Access: YouTube (Episode 1: part 1; part 2; part 3; part 4)
(Episode 2: part 1; part 2; part 3; part 4)
(Episode 3: part 1; part 2; part 3; part 4)
(Episode 4: part 1; part 2; part 3; part 4)
Summary: This classic BBC miniseries, narrated by John Berger, critically examines Western visual culture from the Renaissance to today (or at least 1972). Together, four episodes focus on the role of context in creating meaning, the male gaze, and the different functions of depictions of wealth in early modern and late modern imagery. In episode 1, Berger remarks on the way meanings and interpretations of paintings and photographs can vary depending on context. For instance, the way in which a viewer sees an image can change depending on how the viewer confronts the image. In episode 2, Berger draws on paintings and photography to explore his thesis that Western culture is one in which "Men look at Women," and "Women watch themselves being looked at," thus locating the nude in Western art as an objectification of women. In episodes 3 and 4, Berger argues that oil painting was a medium, which celebrated the privileged lifestyle of European aristocrats. If oil painting was developed to represent the texture and tangibility of objects, then color photography serves a similar function today and is carried forward in the work of advertisers. Clips from Ways of Seeing can be used as an effective way to introduce students to the study of semiotics, and more broadly, the sociology of culture.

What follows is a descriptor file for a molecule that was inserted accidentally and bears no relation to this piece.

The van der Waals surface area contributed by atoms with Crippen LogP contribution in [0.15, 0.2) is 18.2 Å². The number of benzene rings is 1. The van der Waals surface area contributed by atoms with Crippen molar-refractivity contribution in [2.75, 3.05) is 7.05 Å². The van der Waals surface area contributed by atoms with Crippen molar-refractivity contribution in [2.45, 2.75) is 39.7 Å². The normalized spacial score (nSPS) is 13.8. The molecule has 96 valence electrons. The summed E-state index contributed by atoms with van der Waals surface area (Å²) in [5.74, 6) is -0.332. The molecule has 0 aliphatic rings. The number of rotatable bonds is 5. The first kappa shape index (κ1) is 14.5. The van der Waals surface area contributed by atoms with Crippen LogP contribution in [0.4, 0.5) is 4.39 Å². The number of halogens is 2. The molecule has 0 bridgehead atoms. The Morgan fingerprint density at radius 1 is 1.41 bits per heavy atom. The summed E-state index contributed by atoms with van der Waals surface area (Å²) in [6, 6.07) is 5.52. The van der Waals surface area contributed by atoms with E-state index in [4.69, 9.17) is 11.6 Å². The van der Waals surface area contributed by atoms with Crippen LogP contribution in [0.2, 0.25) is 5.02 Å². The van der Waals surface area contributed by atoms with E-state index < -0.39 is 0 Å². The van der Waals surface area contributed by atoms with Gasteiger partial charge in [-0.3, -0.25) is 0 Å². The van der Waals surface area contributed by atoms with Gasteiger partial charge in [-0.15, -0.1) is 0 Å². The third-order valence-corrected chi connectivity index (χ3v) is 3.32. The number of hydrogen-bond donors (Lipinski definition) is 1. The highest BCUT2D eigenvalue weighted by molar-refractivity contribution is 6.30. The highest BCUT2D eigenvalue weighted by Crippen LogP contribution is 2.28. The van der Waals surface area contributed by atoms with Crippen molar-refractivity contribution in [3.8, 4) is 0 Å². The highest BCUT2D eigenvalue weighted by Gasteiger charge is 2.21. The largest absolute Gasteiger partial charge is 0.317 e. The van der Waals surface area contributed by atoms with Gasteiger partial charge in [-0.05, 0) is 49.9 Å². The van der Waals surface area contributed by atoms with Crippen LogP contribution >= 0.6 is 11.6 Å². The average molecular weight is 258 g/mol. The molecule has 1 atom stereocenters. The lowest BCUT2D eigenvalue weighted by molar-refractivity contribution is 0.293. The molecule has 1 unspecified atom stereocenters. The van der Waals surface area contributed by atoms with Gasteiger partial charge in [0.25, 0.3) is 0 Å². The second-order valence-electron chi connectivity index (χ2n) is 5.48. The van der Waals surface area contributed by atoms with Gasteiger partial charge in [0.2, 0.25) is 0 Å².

Submitted By: Matt